It doesn't make sense to mark all AAA down 40 or 50 percent, but it does make sense to do this to the two most junior AAA tranches from 06 and 07. These two tranches make up about 20% of total AAA. That's why 20% of AAA from 05 and 06 were marked down 40% in the outline provided in a previous post. For the remaining AAA, I believe a fair market valuation is around 80-95 cents on the dollar (i.e., a 15%-20% haircut). The math is a pain (and I could have made a mistake), but my independent fair value estimate was within a couple percent of AIG's.
Your posts have been great.
Here's a counter-point to the negative view from the Fortune article featuring Meredith Whitney:
This is where Whitney's critics start licking their chops. Thomas Brown, a veteran bank analyst and co-founder of bankstocks.com (with Hill, coincidentally), disagrees sharply with Whitney's contentions that banks need to rid themselves of problem loans and that their stocks won't rebound until the write-downs abate.
Brown counters that the numbers Whitney keeps trotting out are actually lagging indicators. "During the last credit crisis the stocks hit bottom in November 1990, and the losses and nonperforming assets didn't peak until well into 1991," he says. "Every cycle there's one analyst who races to be the most bearish, and this time it's her. Honestly, I think we'll look back and see that Meredith Whitney's credibility peaked on July 15" - the day many bank stocks hit their low point for the year (so far at least).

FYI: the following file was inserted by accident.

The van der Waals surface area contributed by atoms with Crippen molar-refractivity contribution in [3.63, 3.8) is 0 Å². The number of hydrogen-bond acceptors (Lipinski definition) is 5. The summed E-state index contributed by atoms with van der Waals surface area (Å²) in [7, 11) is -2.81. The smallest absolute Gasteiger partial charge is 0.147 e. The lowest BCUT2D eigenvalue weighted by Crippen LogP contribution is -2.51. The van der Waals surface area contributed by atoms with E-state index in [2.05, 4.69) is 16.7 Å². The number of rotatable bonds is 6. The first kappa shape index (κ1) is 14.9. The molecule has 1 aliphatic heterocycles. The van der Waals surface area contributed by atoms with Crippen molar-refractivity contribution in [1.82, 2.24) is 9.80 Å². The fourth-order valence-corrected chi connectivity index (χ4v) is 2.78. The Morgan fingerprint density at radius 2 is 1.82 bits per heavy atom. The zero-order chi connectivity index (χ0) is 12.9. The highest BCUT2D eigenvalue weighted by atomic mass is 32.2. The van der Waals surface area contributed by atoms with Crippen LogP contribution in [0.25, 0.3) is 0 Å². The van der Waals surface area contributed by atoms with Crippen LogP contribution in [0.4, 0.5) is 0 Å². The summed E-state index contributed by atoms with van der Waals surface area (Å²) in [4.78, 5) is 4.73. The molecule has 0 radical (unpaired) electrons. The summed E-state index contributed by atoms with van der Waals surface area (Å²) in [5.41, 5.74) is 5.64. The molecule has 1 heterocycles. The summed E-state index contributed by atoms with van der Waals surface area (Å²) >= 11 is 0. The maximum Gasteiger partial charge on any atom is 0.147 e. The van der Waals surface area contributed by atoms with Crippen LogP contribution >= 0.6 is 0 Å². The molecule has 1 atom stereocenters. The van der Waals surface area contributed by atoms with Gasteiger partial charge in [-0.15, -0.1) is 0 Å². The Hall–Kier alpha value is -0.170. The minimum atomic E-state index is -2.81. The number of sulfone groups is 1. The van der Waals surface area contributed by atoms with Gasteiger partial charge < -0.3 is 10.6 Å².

Brown goes a step further, alleging that it's "incredibly arrogant" of Whitney to tell banks and investment banks either to unload their problem loans and mortgage securities or to "get real" about how they're valued. He says there's plenty of history to indicate that holding tight may be the wisest course of action. "In the last cycle," Brown says, "Morgan Stanley made a fortune buying written-down commercial real estate assets from banks at 40 cents on the dollar." What peeves Brown most about Whitney is her unwillingness to assign a fair market valuation for the stocks she's trashing: "The only explanation I can see is, she has no idea how to evaluate the possible downside risks."
Yes, it's like selling out of the money puts. Now they're in the money puts.
It is easy to keep track of the "notional" or total amount they could lose though...they publish that. The real estate crash is horrible but it's in the price of the bonds they insure...they've been trashed. And AIG has taken 25B in losses (mark to market) in recognition of that.
Book value doesn't reflect mark-to-market accounting based on current value of their debt holdings.
Remember Bear Stearns had a book value of $80 when they got bailed out by the Fed. It don't mean squat when it comes to financial stocks.